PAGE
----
|License to smoke--and look suave doing it|
Herewith, an updated repost of an April look at select Bond titles, including two all-new entries. I may add more as I rewatch them—assuming they don't disappear again at the end of the month!
Among the Bond flicks currently streaming on Netflix are all the Sean Connery classics, the best (and worst) of Roger Moore, and the only two entries with the underrated Timothy Dalton, who lent Bond a gravitas that wouldn't return until Daniel Craig donned the familiar tux.
Dr. No (1962)What is there to say? Sean Connery defines James Bond for generations to come in this, the first installment of the legendary franchise. This is a raw, more ruthless Bond, before all the gadgets and cheesy one-liners. Perhaps a bit slow-paced by today's standards, but rewarding to anyone interested in seeing the birth of the modern spy movie. And Ursula Andress is as gorgeous and kickass as any of her modern counterparts.
From Russia with Love (1963)One of the all-time best Bonds, especially if you like a grittier, less superheroic 007. Bond meets his match in a pair of assassins played by Lotte Lenya and Robert Shaw, with the latter facing off with Bond in a train compartment, in one of the most grueling fight scenes ever staged. Forget James Bond, this one's just a cracking good spy yarn.
Goldfinger (1964)The third Bond flick, and the one that would jumpstart the bigger-is-better philosophy the series came to live—and at times, almost die—by. (Turns out some things do live more than twice.) Contains enough classic bits to seem like a best-of compilation. If there's one cinematic Rosetta Stone for decoding the Austin Powers movies, this may be it.
|That other fellow|
The Spy Who Loved Me (1977)Following Man with the Golden Gun and Live and Let Die, all the elements finally come together for Roger Moore as 007, with the perfect mix of action, humor, gadgets, car chases, and babes (was there ever a Russian spy more alluring than Barbara Bach?). This one has something for everyone, including a car that turns into a sub (or is it the other way around?), an underwater lair, a big guy with metal teeth, and the series' best theme song, Carly Simon's "Nobody Does It Better."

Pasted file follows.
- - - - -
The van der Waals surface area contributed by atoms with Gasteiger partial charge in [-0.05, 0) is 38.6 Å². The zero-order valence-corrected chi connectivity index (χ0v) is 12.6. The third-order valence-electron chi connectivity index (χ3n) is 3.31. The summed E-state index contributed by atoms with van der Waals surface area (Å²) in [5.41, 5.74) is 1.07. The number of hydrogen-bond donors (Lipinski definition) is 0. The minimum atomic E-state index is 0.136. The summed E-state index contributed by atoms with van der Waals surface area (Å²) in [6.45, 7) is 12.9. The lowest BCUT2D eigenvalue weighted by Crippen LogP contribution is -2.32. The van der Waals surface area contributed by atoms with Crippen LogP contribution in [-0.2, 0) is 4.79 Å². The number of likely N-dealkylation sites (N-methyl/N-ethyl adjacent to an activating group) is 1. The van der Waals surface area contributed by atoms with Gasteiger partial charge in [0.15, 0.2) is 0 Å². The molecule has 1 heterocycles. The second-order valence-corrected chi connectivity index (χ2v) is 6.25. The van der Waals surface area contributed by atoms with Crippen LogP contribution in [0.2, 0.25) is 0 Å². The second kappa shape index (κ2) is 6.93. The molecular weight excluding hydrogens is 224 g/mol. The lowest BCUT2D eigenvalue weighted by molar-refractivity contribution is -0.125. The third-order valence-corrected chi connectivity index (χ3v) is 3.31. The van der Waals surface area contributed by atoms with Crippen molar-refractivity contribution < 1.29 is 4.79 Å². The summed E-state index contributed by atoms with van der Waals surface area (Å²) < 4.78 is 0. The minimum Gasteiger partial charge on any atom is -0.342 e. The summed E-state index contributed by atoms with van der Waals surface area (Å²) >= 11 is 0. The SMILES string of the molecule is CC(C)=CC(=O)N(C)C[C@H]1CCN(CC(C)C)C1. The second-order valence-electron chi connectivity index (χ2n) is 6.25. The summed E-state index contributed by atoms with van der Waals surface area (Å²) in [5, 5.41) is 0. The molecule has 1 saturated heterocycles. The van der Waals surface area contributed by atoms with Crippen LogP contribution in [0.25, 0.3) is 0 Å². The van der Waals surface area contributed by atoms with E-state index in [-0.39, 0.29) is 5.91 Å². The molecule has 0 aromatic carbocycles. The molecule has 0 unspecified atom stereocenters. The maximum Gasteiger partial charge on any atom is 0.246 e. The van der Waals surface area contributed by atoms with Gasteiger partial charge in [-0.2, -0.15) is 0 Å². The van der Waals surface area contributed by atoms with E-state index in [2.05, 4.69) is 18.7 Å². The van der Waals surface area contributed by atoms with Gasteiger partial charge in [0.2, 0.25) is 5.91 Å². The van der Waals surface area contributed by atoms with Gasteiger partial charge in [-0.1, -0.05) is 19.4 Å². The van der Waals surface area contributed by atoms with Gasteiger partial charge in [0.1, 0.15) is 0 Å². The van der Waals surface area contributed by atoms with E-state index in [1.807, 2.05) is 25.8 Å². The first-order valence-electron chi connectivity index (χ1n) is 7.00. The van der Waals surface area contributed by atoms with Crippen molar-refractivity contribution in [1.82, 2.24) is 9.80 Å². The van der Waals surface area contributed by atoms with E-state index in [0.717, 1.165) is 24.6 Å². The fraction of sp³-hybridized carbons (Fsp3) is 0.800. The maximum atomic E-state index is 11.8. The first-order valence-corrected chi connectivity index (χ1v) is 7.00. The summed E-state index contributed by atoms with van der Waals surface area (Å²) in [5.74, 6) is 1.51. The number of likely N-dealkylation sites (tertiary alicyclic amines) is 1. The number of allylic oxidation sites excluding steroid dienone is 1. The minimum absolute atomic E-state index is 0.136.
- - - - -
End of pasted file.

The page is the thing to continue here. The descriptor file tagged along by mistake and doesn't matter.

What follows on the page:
For Your Eyes Only (1981)Bond in a minor key following the bloated sci-fi fiasco of Moonraker (link withheld for the sake of cinematic decency). It seems every decade or so the series tries to atone for the sins of a particularly misguided installment and recapture its roots as a spy thriller. For Your Eyes Only is actually a personal favorite, as it eschews the usual arsenal of Bond conventions in favor of a more grounded approach (much like From Russia With Love). Roger Moore actually seems human here, implicitly acknowledging his age by not bedding Lynn-Holly Johnson's adoring young cutie, while the stunts and villain are back to a human scale not seen since Live and Let Die. This is a Bond where relationships—and subtlety—count far more than quips and special effects. Plus, you don't mess around with Carole Bouquet toting a crossbow.
Licence to Kill (1989)
|Some call him...Tim|
As I said, it's a shame, since while Dalton may lack the charisma of previous 007s, he's pretty effective as a secret agent on the edge. This film in particular has a solid storyline (Bond goes rogue after his license to kill is revoked), some impressive stunts with tractor trailers, and an unconventional villain in Robert Davi. There's also the 1-2 babe punch of Cary Lowell and Talisa Soto—or 1-2-3 if you count Priscilla Barnes as wife of shapeshifter Felix Leiter (this time played by David Hedison). Oh, and don't forget Wayne Newton and a young Benicio del Toro as Henchman No. 1.